"Solid. Be seeing you."

Arthur extinguished the stub of his cigarette, loosened his belt and shirt, and began removing his boots, while Leo and Little rose and went out into the hallway. Pentapods, scattered along the corridor, eyed them as they emerged, but made no move to intercept them. The door opening outside had been left ajar by the Earthmen in their policy of avoiding the use of the building's ventilation system, and the guards were evidently following a policy of noninterference with regard to everything but weapons. The panel was still partly open.

Little pushed it wide, and the two human beings went out onto the roof. To their surprise they were not followed; but both realized that there might already be guards on the roof. They moved out of the path of the light from the door and approached the nearest wall.

The mountains to the northeast were silhouetted against the almost equally dark sky; the forest at their feet was indistinguishable. No glow or spark of light suggested the presence, anywhere in the scene, of the men who had escaped nine hours before, though Little and Dennis strained their eyes looking. Not even a reflection from the river the doctor believed must be present broke the dark expanse.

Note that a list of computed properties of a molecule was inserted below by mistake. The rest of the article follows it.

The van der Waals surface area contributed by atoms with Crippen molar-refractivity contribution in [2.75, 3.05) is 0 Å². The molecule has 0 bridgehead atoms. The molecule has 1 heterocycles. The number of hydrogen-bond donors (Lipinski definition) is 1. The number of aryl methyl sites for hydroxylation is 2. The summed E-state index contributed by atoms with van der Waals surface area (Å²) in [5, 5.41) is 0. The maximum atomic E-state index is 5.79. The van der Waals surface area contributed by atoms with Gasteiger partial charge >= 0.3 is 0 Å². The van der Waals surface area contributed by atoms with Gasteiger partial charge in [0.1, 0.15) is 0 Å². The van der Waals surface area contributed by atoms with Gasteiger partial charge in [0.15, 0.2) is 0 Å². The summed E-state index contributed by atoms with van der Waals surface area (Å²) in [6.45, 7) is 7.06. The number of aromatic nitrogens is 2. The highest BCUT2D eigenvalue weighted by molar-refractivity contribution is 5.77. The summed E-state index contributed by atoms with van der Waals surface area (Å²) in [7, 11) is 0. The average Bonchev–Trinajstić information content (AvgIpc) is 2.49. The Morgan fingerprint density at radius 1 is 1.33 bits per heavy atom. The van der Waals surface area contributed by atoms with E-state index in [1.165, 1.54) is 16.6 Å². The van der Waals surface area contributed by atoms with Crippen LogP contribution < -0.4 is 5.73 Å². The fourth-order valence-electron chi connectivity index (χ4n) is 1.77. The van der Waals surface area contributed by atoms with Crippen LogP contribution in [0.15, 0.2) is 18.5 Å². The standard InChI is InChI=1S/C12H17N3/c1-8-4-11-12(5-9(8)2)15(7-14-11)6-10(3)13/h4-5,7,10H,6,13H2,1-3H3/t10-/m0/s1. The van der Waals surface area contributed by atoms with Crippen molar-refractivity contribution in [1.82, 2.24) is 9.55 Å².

The sky offered more material for comment. The Galaxy was lower in the west and the moon higher. Dennis, looking at the latter, did some rapid mental arithmetic. It had risen about an hour and a half ago, and would probably reach the zenith in a little more than another hour. Its siderial period, then, must be about eight hours, and its distance, if this world had the same size and mass as Earth, a little over eight thousand miles from the surface. It was now nearly at "first quarter," but its dark side was faintly visible, presumably illuminated by the reflected light of the planet. Somewhat less than four hours after sunset, the satellite should enter the planet's shadow and be eclipsed for about forty minutes, unless its orbit were more highly inclined to that of the planet than appeared to be the case.

Little was looking at the stars, spread over the sky in unfamiliar constellations. "Which of these is the local navigation beacon, and how do you identify it?" he asked. "And why do you pick out one star to call a beacon?"